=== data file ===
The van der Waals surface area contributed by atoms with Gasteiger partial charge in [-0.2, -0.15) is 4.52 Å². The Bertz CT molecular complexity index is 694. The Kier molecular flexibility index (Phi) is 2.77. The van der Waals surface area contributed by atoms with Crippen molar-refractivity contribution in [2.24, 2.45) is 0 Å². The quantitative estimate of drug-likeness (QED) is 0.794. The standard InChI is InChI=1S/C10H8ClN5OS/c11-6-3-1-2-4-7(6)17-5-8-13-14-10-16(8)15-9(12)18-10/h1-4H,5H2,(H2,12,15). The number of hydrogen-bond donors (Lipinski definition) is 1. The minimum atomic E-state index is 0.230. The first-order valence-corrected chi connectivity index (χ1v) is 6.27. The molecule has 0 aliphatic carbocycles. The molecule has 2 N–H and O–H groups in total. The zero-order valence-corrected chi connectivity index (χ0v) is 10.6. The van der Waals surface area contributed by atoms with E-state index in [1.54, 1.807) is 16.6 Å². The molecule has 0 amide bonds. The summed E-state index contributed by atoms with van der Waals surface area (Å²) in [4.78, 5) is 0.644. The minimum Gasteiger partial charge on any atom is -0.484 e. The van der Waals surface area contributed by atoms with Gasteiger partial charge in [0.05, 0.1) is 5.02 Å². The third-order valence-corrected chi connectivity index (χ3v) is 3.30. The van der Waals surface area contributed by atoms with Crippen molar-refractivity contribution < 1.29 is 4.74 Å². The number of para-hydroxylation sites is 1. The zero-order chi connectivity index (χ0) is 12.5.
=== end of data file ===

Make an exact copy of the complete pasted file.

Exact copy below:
The van der Waals surface area contributed by atoms with Gasteiger partial charge in [-0.2, -0.15) is 4.52 Å². The Bertz CT molecular complexity index is 694. The Kier molecular flexibility index (Phi) is 2.77. The van der Waals surface area contributed by atoms with Crippen molar-refractivity contribution in [2.24, 2.45) is 0 Å². The quantitative estimate of drug-likeness (QED) is 0.794. The standard InChI is InChI=1S/C10H8ClN5OS/c11-6-3-1-2-4-7(6)17-5-8-13-14-10-16(8)15-9(12)18-10/h1-4H,5H2,(H2,12,15). The number of hydrogen-bond donors (Lipinski definition) is 1. The minimum atomic E-state index is 0.230. The first-order valence-corrected chi connectivity index (χ1v) is 6.27. The molecule has 0 aliphatic carbocycles. The molecule has 2 N–H and O–H groups in total. The zero-order valence-corrected chi connectivity index (χ0v) is 10.6. The van der Waals surface area contributed by atoms with E-state index in [1.54, 1.807) is 16.6 Å². The molecule has 0 amide bonds. The summed E-state index contributed by atoms with van der Waals surface area (Å²) in [4.78, 5) is 0.644. The minimum Gasteiger partial charge on any atom is -0.484 e. The van der Waals surface area contributed by atoms with Gasteiger partial charge in [0.05, 0.1) is 5.02 Å². The third-order valence-corrected chi connectivity index (χ3v) is 3.30. The van der Waals surface area contributed by atoms with Crippen molar-refractivity contribution < 1.29 is 4.74 Å². The number of para-hydroxylation sites is 1. The zero-order chi connectivity index (χ0) is 12.5.